The Louver light stemmed from earlier prototypes exploring the window treatment of Venetian blinds. It evolved into shutters, and is lightweight and wall-mountable. It can also be self-standing for use on a table or desk.
The light can be adjusted two ways - either manually (using the tilt rod to open or close the shutters), or remotely (using an app or a remote control to adjust the quality of the light from the LEDs). It features LEDs that can vary between warm white and cool white, and options to adjust brightness/dimming. This version is 19” wide, 23” high, and a little over 1” deep. Some aspects can vary in future models, such as its overall size, the width of the louvers, and the type/stain of the wood.
A ‘smart window’ version could also be Bluetooth- or Wifi-enabled for more customized settings, and an app could allow the user to enter local GPS data and time zone, in order to simulate the actual outside light throughout the day. It could mimic the exact time of day outside, or it could allow for slight dayshifting (if you'd like to use it as an alarm clock and set your own sunrise, set a time for an electric sundown, or override the time-of-day feature to keep the light on longer).
The Luna Light pays homage to another historically rich window treatment, the stained glass panel. Its inherent lack of a view contributes to one’s suspension of disbelief. Another source of inspiration for this concept was the lighting style of film noir, with its striking cinematography.
The Luna Light evolved from an earlier stained glass exploration, shifting towards a more modern and simplified design, evocative of the slanted light that comes through Venetian blinds. It can vary in size, colors of glass, and patination of the solder and framing (silver, black, or copper), and it can be wall-mountable or self-standing.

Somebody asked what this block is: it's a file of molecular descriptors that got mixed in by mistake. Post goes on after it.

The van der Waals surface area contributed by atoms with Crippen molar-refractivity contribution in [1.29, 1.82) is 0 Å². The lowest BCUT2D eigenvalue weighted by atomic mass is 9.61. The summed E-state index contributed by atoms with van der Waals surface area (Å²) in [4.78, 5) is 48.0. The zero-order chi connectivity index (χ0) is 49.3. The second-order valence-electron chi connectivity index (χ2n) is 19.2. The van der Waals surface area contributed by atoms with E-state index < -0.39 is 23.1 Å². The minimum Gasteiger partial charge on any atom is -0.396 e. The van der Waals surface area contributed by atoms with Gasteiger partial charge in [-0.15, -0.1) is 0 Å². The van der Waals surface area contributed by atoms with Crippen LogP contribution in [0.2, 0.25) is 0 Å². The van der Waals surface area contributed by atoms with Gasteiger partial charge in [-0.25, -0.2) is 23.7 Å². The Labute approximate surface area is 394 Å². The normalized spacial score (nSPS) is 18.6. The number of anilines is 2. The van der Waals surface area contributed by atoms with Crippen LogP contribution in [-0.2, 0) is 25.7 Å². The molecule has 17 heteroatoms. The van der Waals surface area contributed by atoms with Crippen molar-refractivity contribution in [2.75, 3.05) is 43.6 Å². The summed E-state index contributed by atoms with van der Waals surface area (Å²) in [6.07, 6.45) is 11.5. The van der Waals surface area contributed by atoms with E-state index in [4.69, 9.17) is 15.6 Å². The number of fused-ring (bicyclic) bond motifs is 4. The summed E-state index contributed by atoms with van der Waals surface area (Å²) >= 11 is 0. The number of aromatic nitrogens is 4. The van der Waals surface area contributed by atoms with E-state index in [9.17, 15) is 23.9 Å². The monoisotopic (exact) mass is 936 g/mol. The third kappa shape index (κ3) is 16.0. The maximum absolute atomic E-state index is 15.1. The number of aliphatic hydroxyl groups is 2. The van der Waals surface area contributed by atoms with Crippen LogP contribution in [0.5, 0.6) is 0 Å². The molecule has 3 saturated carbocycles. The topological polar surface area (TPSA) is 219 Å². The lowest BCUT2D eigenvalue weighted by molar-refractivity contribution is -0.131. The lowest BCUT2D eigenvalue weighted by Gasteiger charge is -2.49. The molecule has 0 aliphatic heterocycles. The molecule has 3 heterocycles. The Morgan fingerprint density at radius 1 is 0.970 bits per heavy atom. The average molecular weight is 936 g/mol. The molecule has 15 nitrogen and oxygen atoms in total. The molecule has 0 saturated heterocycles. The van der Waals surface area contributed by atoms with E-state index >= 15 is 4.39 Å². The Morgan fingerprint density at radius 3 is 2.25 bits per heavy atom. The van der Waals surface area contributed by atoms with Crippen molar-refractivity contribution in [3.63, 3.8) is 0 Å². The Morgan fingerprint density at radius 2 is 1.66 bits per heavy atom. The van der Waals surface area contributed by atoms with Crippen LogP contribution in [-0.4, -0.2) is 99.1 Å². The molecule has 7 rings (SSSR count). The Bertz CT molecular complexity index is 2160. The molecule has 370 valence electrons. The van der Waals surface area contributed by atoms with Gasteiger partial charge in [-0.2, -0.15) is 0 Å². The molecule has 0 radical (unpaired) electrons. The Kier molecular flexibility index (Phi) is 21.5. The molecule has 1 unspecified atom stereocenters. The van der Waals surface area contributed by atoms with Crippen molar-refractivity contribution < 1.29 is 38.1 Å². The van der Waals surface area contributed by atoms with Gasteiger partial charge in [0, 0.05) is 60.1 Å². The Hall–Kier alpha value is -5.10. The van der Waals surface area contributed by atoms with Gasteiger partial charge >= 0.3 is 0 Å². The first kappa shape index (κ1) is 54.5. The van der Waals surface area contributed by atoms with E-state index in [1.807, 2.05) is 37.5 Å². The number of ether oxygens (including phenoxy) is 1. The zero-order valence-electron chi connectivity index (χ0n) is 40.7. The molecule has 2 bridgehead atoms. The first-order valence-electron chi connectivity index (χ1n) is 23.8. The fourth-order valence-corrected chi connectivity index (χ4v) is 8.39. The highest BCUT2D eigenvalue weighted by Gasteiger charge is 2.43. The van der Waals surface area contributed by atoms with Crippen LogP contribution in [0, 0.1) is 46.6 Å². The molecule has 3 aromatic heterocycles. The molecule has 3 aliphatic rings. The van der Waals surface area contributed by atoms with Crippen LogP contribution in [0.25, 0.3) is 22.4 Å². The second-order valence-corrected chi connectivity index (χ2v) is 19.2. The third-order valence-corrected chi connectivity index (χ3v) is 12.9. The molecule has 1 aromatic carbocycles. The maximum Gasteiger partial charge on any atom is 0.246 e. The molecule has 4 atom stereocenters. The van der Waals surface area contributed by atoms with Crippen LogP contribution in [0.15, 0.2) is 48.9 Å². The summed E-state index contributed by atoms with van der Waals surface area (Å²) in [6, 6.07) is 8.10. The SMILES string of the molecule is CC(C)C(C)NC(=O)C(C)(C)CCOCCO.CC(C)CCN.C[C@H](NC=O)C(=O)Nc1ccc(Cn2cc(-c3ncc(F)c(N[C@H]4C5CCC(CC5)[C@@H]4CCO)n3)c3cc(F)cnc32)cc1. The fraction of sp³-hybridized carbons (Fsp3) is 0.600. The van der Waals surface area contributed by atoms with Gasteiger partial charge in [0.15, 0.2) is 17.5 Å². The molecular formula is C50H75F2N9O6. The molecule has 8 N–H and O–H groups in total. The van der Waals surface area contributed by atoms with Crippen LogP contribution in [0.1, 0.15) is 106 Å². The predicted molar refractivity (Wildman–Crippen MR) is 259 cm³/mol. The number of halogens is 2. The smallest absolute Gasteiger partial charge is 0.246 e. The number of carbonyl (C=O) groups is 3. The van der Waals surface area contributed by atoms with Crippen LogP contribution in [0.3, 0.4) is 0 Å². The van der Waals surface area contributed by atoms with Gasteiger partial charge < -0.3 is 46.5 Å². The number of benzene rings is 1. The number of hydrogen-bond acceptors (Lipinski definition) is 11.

This model can also come in a smart version, allowing the user to convert a windowless environment into one that’s healthier and more comforting.
The Lux Light stemmed from earlier prototypes exploring Japanese rice paper shoji panels, evolving in form to a more modern and streamlined design, inspired in part by the appearance of light coming through a window onto a floor. Similar to the Louver Light and Luna Light, it can be wall-mountable or self-standing, with the option for a smart version.
I explored a variety of designs, shapes, and sizes, for use in various-sized windowless spaces. Different versions of this concept could vary in size and functionality.
The Trace Light is more abstract. I was intrigued to explore how simple and minimal the window suggestion could go and still evoke the psychological cue or at least a playful hint of window, to satisfy the psyche. The Trace design suggests a window in etched acrylic. When it's turned off, it virtually disappears, offering only a trace of the window design.
The type of light can be tunable white, or alternately it could come with RGB color, to offer the user more variability in the color of their space, for different moods or ambient effects. It can be set on a table or desk with its etched pane leaning against a wall, or it can be wall-mounted.
As for added functionality, it could include a dimmer, and could also offer the option of a timer that could periodically blink or shut off, to remind the user to take a break and possibly step outside for some natural daylight and Vitamin D.
The Air Light doesn't try to disguise the lack of a window. On the contrary, it draws attention to it. Inspired in part by the taut string installations of the artist Fred Sandback, the Air Light is a minimal outline of a window, in simple white neon.
As for benefitting the body and the mind, it focuses on more cognitive and action-oriented health benefits, generating awareness and shutting off at scheduled intervals to remind the user to take a break and step outside.
My Thesis process synthesized many aspects of research and design. From early concepting and sketch models, to exploration of the market and existing products; investigation of lighting technologies, informative conversations with experts, and construction of final prototypes. My blog page on this site links to my thesis blog, where my process is described in more detail.